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CU Boulder names two finalists for Graduate School dean

E. Scott Adler and Bud Coleman are two candidates for position

Bud Coleman, left, and Scott Adler, right, finalists for Dean of the Graduate School.
(Photo by Patrick Campbell/University of Colorado)
Bud Coleman, left, and Scott Adler, right, finalists for Dean of the Graduate School. (Photo by Patrick Campbell/University of Colorado)

Editor’s note: An earlier version of this story misidentified the “Three Minute Thesis” competition. The story below has been corrected. 

The University of Colorado Boulder Graduate School has named two finalists for its dean. The new dean’s tenure is expected to begin July 1.

E. Scott Adler and Bud Coleman, both longtime professors at the university, are candidates for the position.

Senior Vice Provost for Academic Planning and Assessment Katherine Eggert chaired the search committee, which received seven applications for the position. The search was narrowed down to the two finalists after evaluating the candidates based on their visions for graduate education, experience in leadership positions, and experience working with graduate students and programs.

At the end of 2018, Ann Schmiesing transitioned from her position as graduate dean to the role of senior vice provost for academic resource management. Leslie Reynolds, senior associate dean of University Libraries, has served as interim graduate dean since then.

Schmiesing, to whom the graduate dean now reports, will choose between Coleman and Adler to fill the role.

At separate open forums, each finalist presented his ideas for the graduate school and past experience.

Coleman, professor and inaugural Roe Green Endowed Chair of Theatre, started his career as a dancer in New York City. After suffering an injury, he started working for the New York City Opera before returning to academia. He moved to Boulder in 1993 to work at the university.

“I am so fortunate to call this place my academic home,” he said.

Coleman described himself as a “schol-artist” who writes articles, books and still works in the arts. He has directed musicals in countries such as Russia and Thailand, and also produces choreography.

“I love collaborating with people,” he said. “… It gives me such pride to work with people, get them ready and then step aside and let them shine.”

While at CU Boulder, Coleman has helped with theater productions and created an opera workshop that helps student composers create their own works. He also directs the CU in D.C. program, which helps students live in Washington, D.C., to take classes and work at internships in a variety of fields; and chairs the outreach grant committee in the CU Continuing Education department.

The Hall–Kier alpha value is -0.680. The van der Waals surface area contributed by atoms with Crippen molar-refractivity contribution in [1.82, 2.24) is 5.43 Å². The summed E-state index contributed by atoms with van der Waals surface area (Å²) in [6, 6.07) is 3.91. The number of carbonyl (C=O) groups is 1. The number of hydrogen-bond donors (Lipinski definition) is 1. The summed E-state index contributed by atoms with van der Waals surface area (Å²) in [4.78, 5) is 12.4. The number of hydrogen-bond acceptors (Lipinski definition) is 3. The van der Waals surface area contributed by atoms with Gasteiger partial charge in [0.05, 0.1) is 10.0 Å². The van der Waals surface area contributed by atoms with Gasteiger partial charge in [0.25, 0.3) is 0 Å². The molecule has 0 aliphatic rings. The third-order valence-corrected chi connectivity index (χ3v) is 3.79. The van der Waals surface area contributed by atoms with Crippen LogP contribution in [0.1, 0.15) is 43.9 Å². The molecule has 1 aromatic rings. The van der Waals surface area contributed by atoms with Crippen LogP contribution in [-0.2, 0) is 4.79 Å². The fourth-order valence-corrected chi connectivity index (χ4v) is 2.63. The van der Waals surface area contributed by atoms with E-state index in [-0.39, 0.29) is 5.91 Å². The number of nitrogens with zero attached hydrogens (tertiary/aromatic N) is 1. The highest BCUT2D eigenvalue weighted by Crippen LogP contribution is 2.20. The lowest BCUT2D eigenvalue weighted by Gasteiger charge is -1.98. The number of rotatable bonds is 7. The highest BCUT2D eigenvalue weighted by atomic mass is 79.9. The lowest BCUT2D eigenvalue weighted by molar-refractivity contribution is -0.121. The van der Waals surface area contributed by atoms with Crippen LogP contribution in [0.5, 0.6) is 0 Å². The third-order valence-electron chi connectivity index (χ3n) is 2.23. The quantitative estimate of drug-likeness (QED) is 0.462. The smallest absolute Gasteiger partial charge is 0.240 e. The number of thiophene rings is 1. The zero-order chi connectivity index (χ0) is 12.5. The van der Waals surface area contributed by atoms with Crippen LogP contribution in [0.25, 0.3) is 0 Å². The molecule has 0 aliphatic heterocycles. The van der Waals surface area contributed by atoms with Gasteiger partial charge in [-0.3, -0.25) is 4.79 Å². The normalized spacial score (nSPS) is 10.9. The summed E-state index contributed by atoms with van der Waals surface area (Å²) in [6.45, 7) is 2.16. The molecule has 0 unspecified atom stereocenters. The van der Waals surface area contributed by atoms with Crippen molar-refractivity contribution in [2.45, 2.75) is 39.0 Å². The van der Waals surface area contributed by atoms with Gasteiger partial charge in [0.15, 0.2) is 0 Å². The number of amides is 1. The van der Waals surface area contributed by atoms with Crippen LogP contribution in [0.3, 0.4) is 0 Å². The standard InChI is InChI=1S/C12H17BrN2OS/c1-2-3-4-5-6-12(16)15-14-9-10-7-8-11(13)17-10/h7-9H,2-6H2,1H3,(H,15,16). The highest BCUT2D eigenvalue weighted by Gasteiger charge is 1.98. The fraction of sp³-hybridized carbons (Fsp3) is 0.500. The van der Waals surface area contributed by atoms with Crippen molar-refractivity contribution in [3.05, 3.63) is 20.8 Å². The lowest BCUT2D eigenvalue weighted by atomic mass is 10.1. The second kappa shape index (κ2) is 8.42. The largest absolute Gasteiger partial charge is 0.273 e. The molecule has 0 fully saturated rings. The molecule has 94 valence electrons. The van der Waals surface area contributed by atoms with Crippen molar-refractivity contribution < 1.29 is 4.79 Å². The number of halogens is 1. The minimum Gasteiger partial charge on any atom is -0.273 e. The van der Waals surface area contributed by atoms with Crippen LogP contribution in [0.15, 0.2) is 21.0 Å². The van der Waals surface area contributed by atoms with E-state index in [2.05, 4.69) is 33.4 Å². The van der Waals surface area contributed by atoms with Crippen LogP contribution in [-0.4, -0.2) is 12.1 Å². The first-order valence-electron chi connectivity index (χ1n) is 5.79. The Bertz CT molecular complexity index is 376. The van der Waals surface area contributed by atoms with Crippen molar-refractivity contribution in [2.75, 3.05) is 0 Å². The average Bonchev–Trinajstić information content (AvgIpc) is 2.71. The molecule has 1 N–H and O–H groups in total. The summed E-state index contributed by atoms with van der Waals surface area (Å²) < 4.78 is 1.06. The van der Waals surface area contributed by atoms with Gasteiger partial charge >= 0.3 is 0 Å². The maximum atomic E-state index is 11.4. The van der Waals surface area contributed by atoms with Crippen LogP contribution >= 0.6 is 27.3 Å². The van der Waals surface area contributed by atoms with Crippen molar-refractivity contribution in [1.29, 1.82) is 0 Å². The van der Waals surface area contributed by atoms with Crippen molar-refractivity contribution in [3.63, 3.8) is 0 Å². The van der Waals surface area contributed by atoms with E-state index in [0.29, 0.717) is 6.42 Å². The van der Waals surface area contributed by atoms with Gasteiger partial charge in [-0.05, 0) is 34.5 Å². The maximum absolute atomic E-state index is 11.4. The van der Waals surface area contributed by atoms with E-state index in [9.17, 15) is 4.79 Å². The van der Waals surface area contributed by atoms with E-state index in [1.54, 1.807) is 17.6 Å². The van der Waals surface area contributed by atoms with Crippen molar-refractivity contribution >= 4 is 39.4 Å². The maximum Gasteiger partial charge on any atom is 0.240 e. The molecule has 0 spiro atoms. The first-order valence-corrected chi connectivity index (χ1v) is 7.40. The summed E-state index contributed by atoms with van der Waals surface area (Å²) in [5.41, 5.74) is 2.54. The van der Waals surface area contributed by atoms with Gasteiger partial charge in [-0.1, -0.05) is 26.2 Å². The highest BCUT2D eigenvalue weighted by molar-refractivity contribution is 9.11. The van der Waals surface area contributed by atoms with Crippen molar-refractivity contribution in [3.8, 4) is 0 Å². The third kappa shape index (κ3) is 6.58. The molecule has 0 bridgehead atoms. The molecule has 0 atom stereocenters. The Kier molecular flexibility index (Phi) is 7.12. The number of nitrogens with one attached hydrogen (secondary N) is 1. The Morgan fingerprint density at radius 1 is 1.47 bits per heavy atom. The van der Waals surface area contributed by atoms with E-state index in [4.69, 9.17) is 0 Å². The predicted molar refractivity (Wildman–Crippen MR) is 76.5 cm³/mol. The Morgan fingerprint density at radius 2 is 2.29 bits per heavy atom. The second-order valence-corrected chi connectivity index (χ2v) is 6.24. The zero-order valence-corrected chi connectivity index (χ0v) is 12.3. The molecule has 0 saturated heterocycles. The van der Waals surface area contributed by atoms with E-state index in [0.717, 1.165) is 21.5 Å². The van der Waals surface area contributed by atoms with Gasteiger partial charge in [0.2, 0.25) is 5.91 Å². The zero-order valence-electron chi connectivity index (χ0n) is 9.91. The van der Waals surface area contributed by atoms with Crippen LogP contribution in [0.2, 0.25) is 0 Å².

At the Graduate School, Coleman said he is on the advising committee, has judged the “Three Minute Thesis” competition and has gotten two master’s programs approved.

“My vision for the Graduate School is, in many ways, continuing forward,” he said.

Coleman said he would want to advertise what CU Boulder, as a brick-and-mortar program, can offer that online programs cannot, such as community involvement, professional development and creative challenges.

At the same time, he said the school should look at each program carefully to determine what modality of education delivery would best serve its students.

“I think there’s a lot of other options to that than thinking in binaries,” he said.

Coleman also spoke about addressing “everyone on the food chain” at the Graduate School, to ensure students of color and other underrepresented groups such as single parents feel supported. He plans to talk with the United Government of Graduate Students to identify “pressure points.”

Adler, professor and chair of political science, started at CU Boulder in 1996. He is the director of the American Politics Research Lab, and was previously director of the Center to Advance Research and Teaching and of graduate studies in political science.

Adler said he sees the dean position as a chance to “meld” his passion for graduate education with a position that would let him think about its future.

“I’ve been thinking a lot about CU and where we want to be in the next few decades,” he said, adding that he is on the academic futures committee, a strategic planning initiative for the future of the university.

Adler would like to see the graduate school play a large role in CU’s future. He presented three ideas on how to improve the graduate school, including expanding recruiting efforts, promoting interdisciplinary education to improve job prospects, and addressing the concerns of current students.

“There’s no doubt that the job of the graduate school is going to be working with the different stakeholders … to solve some of these problems,” he said, adding that while doing that, administrators need to “make sure that we’re thinking of the well being of graduate students.”

Adler said he would like to look at providing funding for teaching graduate students through different “pots” on campus that might be earmarked for housing or transportation, rather than salaries.

He also said he would like to get professors to think more about the jobs graduate students may be entering that are outside of academia. While some undergraduate degrees are seeing declining enrollments, he said that doesn’t mean the correlating graduate degrees should be cut.

“How do we make humanities more attractive and address broader issues? Some of issues we face in society are probably because of declining enrollments in English and the humanities,” he said, adding that the tech industry is facing issues because it didn’t have social scientists in the room for discussions. “… What we need is a slightly different kind of student.”